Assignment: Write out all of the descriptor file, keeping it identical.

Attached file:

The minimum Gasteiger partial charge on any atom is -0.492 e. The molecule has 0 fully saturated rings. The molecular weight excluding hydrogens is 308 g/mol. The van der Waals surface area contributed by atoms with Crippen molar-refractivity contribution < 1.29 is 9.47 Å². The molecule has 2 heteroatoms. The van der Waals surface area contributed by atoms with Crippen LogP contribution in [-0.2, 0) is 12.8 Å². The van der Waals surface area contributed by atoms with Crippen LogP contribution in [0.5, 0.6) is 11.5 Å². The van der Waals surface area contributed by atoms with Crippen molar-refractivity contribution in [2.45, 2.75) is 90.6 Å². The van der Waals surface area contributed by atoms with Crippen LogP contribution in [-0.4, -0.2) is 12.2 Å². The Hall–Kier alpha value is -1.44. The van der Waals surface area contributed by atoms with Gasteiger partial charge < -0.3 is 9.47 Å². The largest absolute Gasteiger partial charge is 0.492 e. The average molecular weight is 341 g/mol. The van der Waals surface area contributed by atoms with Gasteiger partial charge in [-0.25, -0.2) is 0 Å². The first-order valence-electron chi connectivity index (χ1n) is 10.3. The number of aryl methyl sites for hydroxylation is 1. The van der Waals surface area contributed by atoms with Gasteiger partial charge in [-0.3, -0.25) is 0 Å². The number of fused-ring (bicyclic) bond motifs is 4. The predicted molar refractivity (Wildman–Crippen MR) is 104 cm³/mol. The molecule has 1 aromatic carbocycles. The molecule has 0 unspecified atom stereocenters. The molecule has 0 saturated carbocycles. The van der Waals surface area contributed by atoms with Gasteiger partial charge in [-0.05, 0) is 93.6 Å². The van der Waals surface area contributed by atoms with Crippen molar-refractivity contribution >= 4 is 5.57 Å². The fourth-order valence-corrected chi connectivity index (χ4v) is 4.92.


The minimum Gasteiger partial charge on any atom is -0.492 e. The molecule has 0 fully saturated rings. The molecular weight excluding hydrogens is 308 g/mol. The van der Waals surface area contributed by atoms with Crippen molar-refractivity contribution < 1.29 is 9.47 Å². The molecule has 2 heteroatoms. The van der Waals surface area contributed by atoms with Crippen LogP contribution in [-0.2, 0) is 12.8 Å². The van der Waals surface area contributed by atoms with Crippen LogP contribution in [0.5, 0.6) is 11.5 Å². The van der Waals surface area contributed by atoms with Crippen molar-refractivity contribution in [2.45, 2.75) is 90.6 Å². The van der Waals surface area contributed by atoms with Crippen LogP contribution in [-0.4, -0.2) is 12.2 Å². The Hall–Kier alpha value is -1.44. The van der Waals surface area contributed by atoms with Gasteiger partial charge < -0.3 is 9.47 Å². The largest absolute Gasteiger partial charge is 0.492 e. The average molecular weight is 341 g/mol. The van der Waals surface area contributed by atoms with Gasteiger partial charge in [-0.25, -0.2) is 0 Å². The first-order valence-electron chi connectivity index (χ1n) is 10.3. The number of aryl methyl sites for hydroxylation is 1. The van der Waals surface area contributed by atoms with Gasteiger partial charge in [-0.3, -0.25) is 0 Å². The number of fused-ring (bicyclic) bond motifs is 4. The predicted molar refractivity (Wildman–Crippen MR) is 104 cm³/mol. The molecule has 1 aromatic carbocycles. The molecule has 0 unspecified atom stereocenters. The molecule has 0 saturated carbocycles. The van der Waals surface area contributed by atoms with Gasteiger partial charge in [-0.05, 0) is 93.6 Å². The van der Waals surface area contributed by atoms with Crippen molar-refractivity contribution >= 4 is 5.57 Å². The fourth-order valence-corrected chi connectivity index (χ4v) is 4.92.